4. I’m a professor of social work at Loyola University Chicago. Ms. Salt is correct that the term and concept of “social scripts” is widely used in a small universe. Beyond the standard uses for social skills training for youth with Autism Spectrum Disorder, or any social skills deficit, we teach them as part of cognitive behavior therapy. We also review scripts as a standard part of communication in different settings. For example, what is the social script when conversing with a probation officer, emergency dept psychiatrist, etc. These are professional applications, but they are social nonetheless.

  5. Children or adults who have difficulties in expressing their needs may benefit from social scripts or stories.

    Here is an excellent post with several free downloads to links to helpful social scripts on how to ask for help, getting ready for school, learning to take turns, staying close to a parent/caregiver when shopping.

    These may be easily adapted by either a parent, social worker or teacher for the specific behavior/task a child (or adult) is having difficulty with. Here is another site with many examples of helpful social scripts.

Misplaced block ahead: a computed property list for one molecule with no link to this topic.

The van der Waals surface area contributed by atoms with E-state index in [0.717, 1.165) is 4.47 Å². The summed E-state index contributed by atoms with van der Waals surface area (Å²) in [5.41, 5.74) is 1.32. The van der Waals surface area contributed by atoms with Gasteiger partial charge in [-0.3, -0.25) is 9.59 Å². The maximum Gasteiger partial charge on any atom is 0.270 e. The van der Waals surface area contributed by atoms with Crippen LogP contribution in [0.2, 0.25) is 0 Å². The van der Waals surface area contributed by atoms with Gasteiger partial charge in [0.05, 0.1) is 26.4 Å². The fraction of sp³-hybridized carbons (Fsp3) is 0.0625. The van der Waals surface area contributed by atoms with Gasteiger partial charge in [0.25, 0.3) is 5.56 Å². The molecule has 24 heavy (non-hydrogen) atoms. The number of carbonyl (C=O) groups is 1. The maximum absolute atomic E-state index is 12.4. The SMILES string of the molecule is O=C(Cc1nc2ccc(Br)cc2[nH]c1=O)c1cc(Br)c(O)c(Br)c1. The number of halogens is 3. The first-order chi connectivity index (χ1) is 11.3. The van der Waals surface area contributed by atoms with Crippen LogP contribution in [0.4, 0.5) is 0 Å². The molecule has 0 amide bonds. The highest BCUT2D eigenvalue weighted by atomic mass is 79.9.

Hoping this helps!

  6. sunya folayan says:

    Reminds me of a social work learning tool: The process recording. A session is broken down into the minute ontersvtions and feelings occurring between a social worker and client to develop a burgeoning awareness of the complex skill and responsibility_
    The use of self. A social worker’s foundation among practice tools.

  7. On a different note, when my daughter was little, she was disappointed to find out that the song didn’t go: “Cowboys dance with the farmers’ daughters, farmers dance with the ranchers’ cows!”

  8. She also thought it was “Paranoid folks should stick together, paranoid folks should all be pals.”

    • Elizabeth Bird says:

      So, to sum up:

      Paranoid folks should stick together
      Paranoid folks should all be pals
      Cowboys dance with the farmers’ daughters
      Farmers dance with the rachers’ cows

      I’m down with that.